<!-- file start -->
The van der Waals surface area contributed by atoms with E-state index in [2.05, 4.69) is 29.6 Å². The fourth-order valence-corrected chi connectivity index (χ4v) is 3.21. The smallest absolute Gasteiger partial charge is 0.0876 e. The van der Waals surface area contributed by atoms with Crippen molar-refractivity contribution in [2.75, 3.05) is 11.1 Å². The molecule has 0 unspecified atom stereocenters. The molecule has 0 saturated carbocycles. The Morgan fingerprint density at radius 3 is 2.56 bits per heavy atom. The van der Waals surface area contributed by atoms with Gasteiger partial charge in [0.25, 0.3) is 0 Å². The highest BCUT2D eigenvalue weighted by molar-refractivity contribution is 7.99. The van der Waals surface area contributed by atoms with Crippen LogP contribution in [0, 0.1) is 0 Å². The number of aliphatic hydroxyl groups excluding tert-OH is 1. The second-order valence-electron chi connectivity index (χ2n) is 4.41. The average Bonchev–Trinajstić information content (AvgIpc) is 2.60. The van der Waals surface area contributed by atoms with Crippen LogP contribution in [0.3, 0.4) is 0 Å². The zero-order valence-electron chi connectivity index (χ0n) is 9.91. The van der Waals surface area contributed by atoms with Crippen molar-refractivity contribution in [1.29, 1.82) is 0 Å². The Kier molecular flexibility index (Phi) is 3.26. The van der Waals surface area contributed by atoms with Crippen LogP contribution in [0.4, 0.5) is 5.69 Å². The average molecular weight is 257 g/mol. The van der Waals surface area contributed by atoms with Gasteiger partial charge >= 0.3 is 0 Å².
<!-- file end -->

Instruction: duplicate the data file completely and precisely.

The van der Waals surface area contributed by atoms with E-state index in [2.05, 4.69) is 29.6 Å². The fourth-order valence-corrected chi connectivity index (χ4v) is 3.21. The smallest absolute Gasteiger partial charge is 0.0876 e. The van der Waals surface area contributed by atoms with Crippen molar-refractivity contribution in [2.75, 3.05) is 11.1 Å². The molecule has 0 unspecified atom stereocenters. The molecule has 0 saturated carbocycles. The Morgan fingerprint density at radius 3 is 2.56 bits per heavy atom. The van der Waals surface area contributed by atoms with Gasteiger partial charge in [0.25, 0.3) is 0 Å². The highest BCUT2D eigenvalue weighted by molar-refractivity contribution is 7.99. The van der Waals surface area contributed by atoms with Crippen LogP contribution in [0, 0.1) is 0 Å². The number of aliphatic hydroxyl groups excluding tert-OH is 1. The second-order valence-electron chi connectivity index (χ2n) is 4.41. The average Bonchev–Trinajstić information content (AvgIpc) is 2.60. The van der Waals surface area contributed by atoms with Crippen LogP contribution in [0.3, 0.4) is 0 Å². The zero-order valence-electron chi connectivity index (χ0n) is 9.91. The van der Waals surface area contributed by atoms with Crippen molar-refractivity contribution in [1.29, 1.82) is 0 Å². The Kier molecular flexibility index (Phi) is 3.26. The van der Waals surface area contributed by atoms with Crippen LogP contribution in [0.4, 0.5) is 5.69 Å². The average molecular weight is 257 g/mol. The van der Waals surface area contributed by atoms with Gasteiger partial charge >= 0.3 is 0 Å².